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An Analysis Of Arthur Miller's Death Of A Salesman

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Christien Poole
English
Death of a Salesman essay
Death of A Salesman, Miller’s most famous work, addresses the painful conflicts within one family, but it also tackles larger issues regarding American national values. The play examines the cost of blind faith in the American Dream. In this respect, it offers a postwar American reading of personal tragedy in the tradition of Sophocles’ Oedipus Cycle. Miller charges America with selling a false myth constructed around a capitalist materialism nurtured by the postwar economy, a materialism that obscured the personal truth and moral vision of the original American Dream described by the country’s founders.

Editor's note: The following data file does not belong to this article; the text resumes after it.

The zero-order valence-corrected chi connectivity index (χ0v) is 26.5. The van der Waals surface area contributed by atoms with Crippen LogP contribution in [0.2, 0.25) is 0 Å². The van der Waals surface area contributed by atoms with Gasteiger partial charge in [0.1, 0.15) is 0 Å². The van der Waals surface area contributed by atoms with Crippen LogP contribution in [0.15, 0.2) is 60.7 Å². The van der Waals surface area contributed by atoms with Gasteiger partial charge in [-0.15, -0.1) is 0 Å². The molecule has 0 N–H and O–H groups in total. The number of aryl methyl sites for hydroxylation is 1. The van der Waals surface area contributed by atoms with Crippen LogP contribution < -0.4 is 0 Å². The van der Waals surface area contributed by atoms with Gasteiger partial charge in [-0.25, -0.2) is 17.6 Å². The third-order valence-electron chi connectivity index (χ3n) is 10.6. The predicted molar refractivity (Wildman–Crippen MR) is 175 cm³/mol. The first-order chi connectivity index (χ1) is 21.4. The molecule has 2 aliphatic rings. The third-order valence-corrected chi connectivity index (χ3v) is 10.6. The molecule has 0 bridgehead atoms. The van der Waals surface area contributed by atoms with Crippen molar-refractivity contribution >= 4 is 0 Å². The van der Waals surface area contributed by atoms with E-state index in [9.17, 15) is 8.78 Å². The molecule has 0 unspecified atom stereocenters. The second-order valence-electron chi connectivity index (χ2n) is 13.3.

There are many main characters in Death of a Salesman which consist of Willy Lowman, Biff Lowman, Happy Lowman, and Linda Lowman. Despite his desperate search through his past, Willy does not achieve the self-realization or self-knowledge typical of the tragic hero. The quasi-resolution that his suicide offers him represents only a partial discovery of the truth. While he achieves a professional understanding of himself and the fundamental nature of the sales profession, Willy fails to realize his personal failure and betrayal of his soul and family through the meticulously constructed artifice of
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The work and the food and the time to sit and smoke. And I looked at the pen and I thought, what the hell am I grabbing this for? Why am I trying to become what I don’t want to be . . . when all I want is out there, waiting for me the minute I say I know who I am”, this statement helps him articulate the revelation of his true identity, even though Willy cannot possibly understand. Biff is confident and somewhat comfortable with the knowledge that he is “a dime a dozen,” as this escape from his father’s delusions allows him to follow his instincts and align his life with his own
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